I took the red eye flight out of Honolulu last night and arrived in Seattle early this morning. Because I couldn’t check into the B&B until later in the afternoon, I walked over to St. Mark’s Cathedral a few blocks away. I have been here many times, but this was the first time I have seen it since being remodeled. As it turned out, I was alone in the nave.
The building is huge (with fantastic acoustics!) and in fact was once used as an anti-aircraft training facility during World War II. Here is how the construction project was described: Construction on Saint Mark’s Cathedral began in 1928, but was halted after the stock market crash of 1929, and never fully completed. The enormous concrete walls were never meant to be exposed to the elements, and the cheap depression-era glass windows were not meant to be permanent. In 2012, chunks of concrete began to break away from the exterior walls, posing a safety risk, and it became urgent for Saint Mark’s Cathedral to address the deteriorating state of the walls and windows.
In mid-April 2017, Saint Mark’s began a major construction project to clad the exterior walls of the cathedral in limestone and replace all of the windows with new energy-efficient models, designed to match the old windows in style and color.
I am here this weekend because the window near the corner where Compline is sung is being dedicated to the memory of long-time canon musician and our business partner, Peter R. Hallock.
On Sunday night, the Compline Choir will present Laetare, a service of music and readings celebrating themes in a large textile called “Sanctuary” which is on display in the Cathedral. The work by Josh Faught has been installed on the massive southeast pillar and “integrates popular and sacred music, a supernatural soap opera, and records of gay politics, sexuality, and culture in Seattle. Bringing together craft, sociopolitical, and personal histories, Sanctuary also links expressions of romantic and erotic love with songs of praise and prayers.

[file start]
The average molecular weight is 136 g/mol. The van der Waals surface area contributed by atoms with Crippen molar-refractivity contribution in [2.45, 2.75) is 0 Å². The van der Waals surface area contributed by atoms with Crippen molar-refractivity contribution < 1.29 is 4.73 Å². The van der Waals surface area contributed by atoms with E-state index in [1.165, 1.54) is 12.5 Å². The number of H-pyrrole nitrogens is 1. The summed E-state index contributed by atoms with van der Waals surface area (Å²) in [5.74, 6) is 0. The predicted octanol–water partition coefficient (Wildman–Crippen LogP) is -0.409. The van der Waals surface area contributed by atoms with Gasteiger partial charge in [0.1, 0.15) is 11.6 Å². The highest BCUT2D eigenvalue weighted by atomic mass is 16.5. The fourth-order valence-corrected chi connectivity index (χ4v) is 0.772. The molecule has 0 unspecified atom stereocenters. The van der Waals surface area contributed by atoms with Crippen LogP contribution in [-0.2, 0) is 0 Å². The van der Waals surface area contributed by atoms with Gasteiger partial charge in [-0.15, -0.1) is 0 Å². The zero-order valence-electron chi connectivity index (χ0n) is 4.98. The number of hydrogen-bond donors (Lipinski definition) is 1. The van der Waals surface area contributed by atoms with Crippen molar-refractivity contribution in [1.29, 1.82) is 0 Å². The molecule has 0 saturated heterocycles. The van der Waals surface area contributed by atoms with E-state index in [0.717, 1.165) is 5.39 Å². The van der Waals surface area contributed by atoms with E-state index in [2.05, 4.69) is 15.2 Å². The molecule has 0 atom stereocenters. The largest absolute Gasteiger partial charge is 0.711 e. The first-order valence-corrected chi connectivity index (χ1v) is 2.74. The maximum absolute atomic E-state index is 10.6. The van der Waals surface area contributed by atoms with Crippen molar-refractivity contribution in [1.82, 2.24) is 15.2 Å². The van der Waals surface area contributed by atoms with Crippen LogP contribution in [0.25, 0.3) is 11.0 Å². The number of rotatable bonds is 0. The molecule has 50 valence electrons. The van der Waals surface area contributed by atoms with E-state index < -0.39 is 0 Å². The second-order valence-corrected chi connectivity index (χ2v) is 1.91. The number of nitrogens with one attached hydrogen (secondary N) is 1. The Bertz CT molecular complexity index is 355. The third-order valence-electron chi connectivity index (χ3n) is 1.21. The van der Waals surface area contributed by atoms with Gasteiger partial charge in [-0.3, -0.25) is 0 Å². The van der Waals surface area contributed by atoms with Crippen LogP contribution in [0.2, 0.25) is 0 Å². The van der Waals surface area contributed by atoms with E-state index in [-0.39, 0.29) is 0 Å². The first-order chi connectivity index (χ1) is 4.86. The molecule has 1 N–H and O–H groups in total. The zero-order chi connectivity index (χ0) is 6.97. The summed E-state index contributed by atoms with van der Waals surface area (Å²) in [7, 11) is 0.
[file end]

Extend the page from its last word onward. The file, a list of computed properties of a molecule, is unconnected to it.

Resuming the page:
The work was hand-woven by the artist over the summer and fall of 2016, using hand-dyed cotton, hemp, and gold lamé. This abstract, painterly surface serves as a matrix and support for other found objects: novelty pin-badges, sheet music, magazines, and advertisements. Sourced from the artist’s personal collection and Seattle archives, these objects refer to cultural touchstones, political histories, pop culture, and jokes.”
Following the service (which will be more like a concert), there will be a reception for donors of the Compline Window, with an exhibition of Compline memorabilia, including the vestments worn over the years of its 50+ year history, followed by a special Compline service.
Some of Peter Hallock’s remains are interred in the pillar nearest the Compline corner. The mighty Flentrop organ is Peter’s legacy.